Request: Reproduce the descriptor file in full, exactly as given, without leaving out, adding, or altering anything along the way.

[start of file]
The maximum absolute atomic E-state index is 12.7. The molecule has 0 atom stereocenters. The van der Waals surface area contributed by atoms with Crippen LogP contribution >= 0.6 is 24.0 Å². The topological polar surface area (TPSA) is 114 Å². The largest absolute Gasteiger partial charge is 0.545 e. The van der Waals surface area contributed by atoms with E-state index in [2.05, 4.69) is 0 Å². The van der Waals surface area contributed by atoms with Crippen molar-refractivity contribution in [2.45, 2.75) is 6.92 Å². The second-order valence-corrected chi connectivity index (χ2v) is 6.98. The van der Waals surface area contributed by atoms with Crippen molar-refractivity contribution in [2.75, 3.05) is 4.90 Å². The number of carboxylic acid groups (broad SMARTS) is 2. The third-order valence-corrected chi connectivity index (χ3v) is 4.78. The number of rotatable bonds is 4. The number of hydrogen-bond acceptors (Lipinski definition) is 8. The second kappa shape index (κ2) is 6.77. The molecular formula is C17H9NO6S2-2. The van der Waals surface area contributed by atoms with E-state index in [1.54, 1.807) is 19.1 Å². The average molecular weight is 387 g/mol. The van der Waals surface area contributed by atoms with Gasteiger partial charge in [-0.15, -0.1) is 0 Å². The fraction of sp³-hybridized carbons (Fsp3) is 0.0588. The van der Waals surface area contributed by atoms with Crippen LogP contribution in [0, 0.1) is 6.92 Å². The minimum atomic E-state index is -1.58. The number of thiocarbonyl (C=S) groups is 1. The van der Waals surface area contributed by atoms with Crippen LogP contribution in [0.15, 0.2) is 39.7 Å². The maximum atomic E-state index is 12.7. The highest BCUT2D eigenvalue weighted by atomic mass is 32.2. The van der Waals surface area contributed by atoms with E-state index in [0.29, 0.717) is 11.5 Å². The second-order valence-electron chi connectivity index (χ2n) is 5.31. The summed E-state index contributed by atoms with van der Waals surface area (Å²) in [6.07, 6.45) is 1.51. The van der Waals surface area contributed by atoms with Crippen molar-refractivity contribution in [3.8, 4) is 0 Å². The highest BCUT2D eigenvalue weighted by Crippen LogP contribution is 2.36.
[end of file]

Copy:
The maximum absolute atomic E-state index is 12.7. The molecule has 0 atom stereocenters. The van der Waals surface area contributed by atoms with Crippen LogP contribution >= 0.6 is 24.0 Å². The topological polar surface area (TPSA) is 114 Å². The largest absolute Gasteiger partial charge is 0.545 e. The van der Waals surface area contributed by atoms with E-state index in [2.05, 4.69) is 0 Å². The van der Waals surface area contributed by atoms with Crippen molar-refractivity contribution in [2.45, 2.75) is 6.92 Å². The second-order valence-corrected chi connectivity index (χ2v) is 6.98. The van der Waals surface area contributed by atoms with Crippen molar-refractivity contribution in [2.75, 3.05) is 4.90 Å². The number of carboxylic acid groups (broad SMARTS) is 2. The third-order valence-corrected chi connectivity index (χ3v) is 4.78. The number of rotatable bonds is 4. The number of hydrogen-bond acceptors (Lipinski definition) is 8. The second kappa shape index (κ2) is 6.77. The molecular formula is C17H9NO6S2-2. The van der Waals surface area contributed by atoms with E-state index in [1.54, 1.807) is 19.1 Å². The average molecular weight is 387 g/mol. The van der Waals surface area contributed by atoms with Gasteiger partial charge in [-0.15, -0.1) is 0 Å². The fraction of sp³-hybridized carbons (Fsp3) is 0.0588. The van der Waals surface area contributed by atoms with Crippen LogP contribution in [0, 0.1) is 6.92 Å². The minimum atomic E-state index is -1.58. The number of thiocarbonyl (C=S) groups is 1. The van der Waals surface area contributed by atoms with Crippen LogP contribution in [0.15, 0.2) is 39.7 Å². The maximum atomic E-state index is 12.7. The highest BCUT2D eigenvalue weighted by atomic mass is 32.2. The van der Waals surface area contributed by atoms with E-state index in [0.29, 0.717) is 11.5 Å². The second-order valence-electron chi connectivity index (χ2n) is 5.31. The summed E-state index contributed by atoms with van der Waals surface area (Å²) in [6.07, 6.45) is 1.51. The van der Waals surface area contributed by atoms with Crippen molar-refractivity contribution in [3.8, 4) is 0 Å². The highest BCUT2D eigenvalue weighted by Crippen LogP contribution is 2.36.